Robin Aitken, a longtime BBC reporter and odd-man-out social conservative, discusses how the BBC now promotes hit shows like Naked Attraction.
2. Technological pressures-I have many bookish and well-read friends who are terrified of technology. They have some good reasons and some ridiculously bad ones for this. NPR is not exactly cutting-edge though they are pretty mainstream. Success requires manipulating the latest technology.
3. The Problems Of Ideological Capture-What you think tends to become who you become regarding habit and character. Where your thoughts go, so go your moral sentiments, beliefs and actions. Liberal idealists argue for some pretty scalable post-Enlightenment ideals (universal humanism, open markets, free speech).
Problems tend to start, however, regarding a deeper base of Selves living in relative isolation; flirting with nihilism, existentialism, anarchy, and Communism/Socialism. Liberal idealists can easily become caught between a tradition or law they personally uphold, while simultaneously supporting the activist who may have no regard whatsoever for any particulary existing tradition or law.
Clive James revisits many quite original, quite accomplished works of Joseph Conrad.
This quote has stuck with me over the last few months:
‘They are, in fact, idealists: and idealism is a cast of mind that Conrad questions even more than he questions radicalism. The logical end of radicalism, in his view, is terrorism; but idealism is the mental aberration that allows terrorism to be brought about. Conrad’s originality was to see that a new tyranny could be generated by people who thought that their rebellion against the old tyranny was rational. Thus his writings seem prescient about what was to happen in the Soviet Union. He didn’t predict the Nazi tyranny because he had underestimated the power of the irrational to organise itself into a state. But then, nobody predicted that except its perpetrators; and anyway, mere prediction was not his business. His business was the psychological analysis made possible by an acute historical awareness. Under Western Eyes is valuable not because it came true but because it rang true even at the time, only now we can better hear the deep, sad note.’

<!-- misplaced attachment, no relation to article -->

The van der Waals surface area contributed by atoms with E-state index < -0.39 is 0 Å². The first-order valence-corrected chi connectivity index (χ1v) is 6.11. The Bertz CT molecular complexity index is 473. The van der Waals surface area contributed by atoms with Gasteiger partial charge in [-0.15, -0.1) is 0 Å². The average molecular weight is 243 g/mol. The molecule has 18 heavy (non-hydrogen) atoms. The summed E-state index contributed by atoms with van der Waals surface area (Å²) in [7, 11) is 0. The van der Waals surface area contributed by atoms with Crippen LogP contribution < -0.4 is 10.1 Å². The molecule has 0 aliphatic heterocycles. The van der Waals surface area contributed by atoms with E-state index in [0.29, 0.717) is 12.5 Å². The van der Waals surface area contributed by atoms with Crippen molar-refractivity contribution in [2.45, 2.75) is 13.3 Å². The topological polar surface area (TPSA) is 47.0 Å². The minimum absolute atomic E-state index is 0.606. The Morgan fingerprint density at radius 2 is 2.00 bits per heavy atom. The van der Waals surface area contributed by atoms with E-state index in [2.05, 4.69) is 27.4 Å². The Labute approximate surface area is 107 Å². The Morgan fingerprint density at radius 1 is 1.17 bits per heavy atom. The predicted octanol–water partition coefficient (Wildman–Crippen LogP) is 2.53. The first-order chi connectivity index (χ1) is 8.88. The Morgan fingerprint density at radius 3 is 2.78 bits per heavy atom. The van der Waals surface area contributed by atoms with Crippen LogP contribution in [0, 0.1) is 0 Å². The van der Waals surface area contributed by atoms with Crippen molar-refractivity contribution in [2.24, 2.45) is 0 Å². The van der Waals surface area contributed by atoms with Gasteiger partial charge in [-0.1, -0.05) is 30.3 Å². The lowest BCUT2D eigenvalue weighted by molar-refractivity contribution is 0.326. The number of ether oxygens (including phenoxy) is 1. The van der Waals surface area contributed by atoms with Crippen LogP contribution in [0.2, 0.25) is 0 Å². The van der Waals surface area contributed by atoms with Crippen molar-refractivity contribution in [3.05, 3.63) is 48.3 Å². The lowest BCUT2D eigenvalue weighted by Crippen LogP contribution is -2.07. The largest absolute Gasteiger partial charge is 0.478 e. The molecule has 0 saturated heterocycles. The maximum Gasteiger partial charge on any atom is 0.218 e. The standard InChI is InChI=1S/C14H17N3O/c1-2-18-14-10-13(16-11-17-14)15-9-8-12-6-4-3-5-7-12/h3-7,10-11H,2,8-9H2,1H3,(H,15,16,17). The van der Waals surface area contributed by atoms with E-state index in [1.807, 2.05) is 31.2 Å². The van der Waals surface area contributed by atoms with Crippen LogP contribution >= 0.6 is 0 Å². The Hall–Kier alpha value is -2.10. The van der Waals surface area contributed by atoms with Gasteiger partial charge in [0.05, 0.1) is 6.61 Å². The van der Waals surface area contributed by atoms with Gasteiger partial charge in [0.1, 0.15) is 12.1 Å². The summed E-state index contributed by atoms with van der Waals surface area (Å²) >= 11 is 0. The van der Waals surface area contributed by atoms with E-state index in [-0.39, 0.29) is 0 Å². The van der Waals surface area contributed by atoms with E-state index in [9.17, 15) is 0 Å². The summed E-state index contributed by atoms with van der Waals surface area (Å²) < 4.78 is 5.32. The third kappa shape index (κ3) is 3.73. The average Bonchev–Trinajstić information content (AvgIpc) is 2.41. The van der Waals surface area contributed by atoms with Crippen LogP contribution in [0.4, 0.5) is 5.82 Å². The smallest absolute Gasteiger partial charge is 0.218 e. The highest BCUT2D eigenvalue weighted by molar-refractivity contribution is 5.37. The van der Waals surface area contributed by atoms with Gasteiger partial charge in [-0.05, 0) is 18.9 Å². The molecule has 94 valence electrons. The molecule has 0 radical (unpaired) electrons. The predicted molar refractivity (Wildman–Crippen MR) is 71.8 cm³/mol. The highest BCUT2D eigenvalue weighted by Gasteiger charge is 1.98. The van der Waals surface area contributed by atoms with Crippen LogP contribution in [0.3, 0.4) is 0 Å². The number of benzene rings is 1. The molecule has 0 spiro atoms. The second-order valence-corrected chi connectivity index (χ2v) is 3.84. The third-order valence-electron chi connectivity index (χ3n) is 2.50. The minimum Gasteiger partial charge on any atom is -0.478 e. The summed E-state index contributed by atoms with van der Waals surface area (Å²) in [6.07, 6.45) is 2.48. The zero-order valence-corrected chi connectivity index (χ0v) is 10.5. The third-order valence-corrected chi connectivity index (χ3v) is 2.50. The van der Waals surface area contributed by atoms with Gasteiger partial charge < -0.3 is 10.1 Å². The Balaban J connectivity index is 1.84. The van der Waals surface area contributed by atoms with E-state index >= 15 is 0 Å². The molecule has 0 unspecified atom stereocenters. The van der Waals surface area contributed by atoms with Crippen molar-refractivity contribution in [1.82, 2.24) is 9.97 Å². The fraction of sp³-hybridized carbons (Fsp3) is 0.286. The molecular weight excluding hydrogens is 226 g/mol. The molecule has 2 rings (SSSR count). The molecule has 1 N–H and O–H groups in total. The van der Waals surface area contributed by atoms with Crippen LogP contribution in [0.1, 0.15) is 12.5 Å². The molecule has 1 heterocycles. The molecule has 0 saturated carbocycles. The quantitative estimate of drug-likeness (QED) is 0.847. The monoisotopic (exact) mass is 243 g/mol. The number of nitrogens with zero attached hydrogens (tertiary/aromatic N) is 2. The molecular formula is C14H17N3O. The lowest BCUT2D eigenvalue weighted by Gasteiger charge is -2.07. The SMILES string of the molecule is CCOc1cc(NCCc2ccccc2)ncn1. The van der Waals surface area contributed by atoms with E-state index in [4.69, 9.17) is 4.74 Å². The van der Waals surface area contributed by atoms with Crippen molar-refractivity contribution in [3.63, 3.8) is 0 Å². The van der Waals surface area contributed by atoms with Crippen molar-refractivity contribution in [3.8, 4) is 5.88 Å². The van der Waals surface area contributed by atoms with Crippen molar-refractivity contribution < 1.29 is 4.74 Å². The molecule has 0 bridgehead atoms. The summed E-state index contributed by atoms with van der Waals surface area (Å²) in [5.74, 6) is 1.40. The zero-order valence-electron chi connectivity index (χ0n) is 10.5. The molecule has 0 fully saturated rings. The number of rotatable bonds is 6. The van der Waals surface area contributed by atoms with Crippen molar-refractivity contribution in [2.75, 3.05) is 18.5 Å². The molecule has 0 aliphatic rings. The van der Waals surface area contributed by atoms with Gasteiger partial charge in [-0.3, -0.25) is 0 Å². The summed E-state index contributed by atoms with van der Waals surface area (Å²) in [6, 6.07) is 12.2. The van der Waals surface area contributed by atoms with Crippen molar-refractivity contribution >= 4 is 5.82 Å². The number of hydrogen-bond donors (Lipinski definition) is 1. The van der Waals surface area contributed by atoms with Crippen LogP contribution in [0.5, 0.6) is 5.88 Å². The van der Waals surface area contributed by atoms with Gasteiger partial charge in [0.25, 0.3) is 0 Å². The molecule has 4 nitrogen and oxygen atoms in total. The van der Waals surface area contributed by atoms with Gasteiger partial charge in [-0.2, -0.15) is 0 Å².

Personally, I am persuaded such pressures orginate in insufficiently deep maps of human nature, Nature, and how hard it can be to maintain legitimate authority.
(S)cience, Social (S)cience and Free Speech & Assembly: As we can see with true radicals and revolutionaries, the ideological capture within our institutions comes from a presumed moral authority; a moral authority drafting off of the truth and knowledge claims made by the Sciences, the Social Sciences, and ‘The Expert.’
Listening to the Beatles, watching episodes of Nature with David Attenborough, and supporting the latest moral cause may placate radicals for a while, but only for a while. Often such habits make liberals easier targets.
This is, I believe, how we’ve arrived at many conservatives, libertarians, some broader disaffected moderates and a Newer Left (the Weinsteins, much of the ‘Dark Web’) suddenly having to defend the truth and knowledge claims of the Sciences, the Social Sciences, free assembly and free speech.
From The Nieman Lab:-An Oral History Of The Epic Collision Between Journalism & Digital Technology, From 1980 To The Present.
A Few Thoughts On NPR And Current Liberal Establishment Thinking Under Obama…Hate Is A Strong Word-Some Links On The BBC, The CBC, & NPR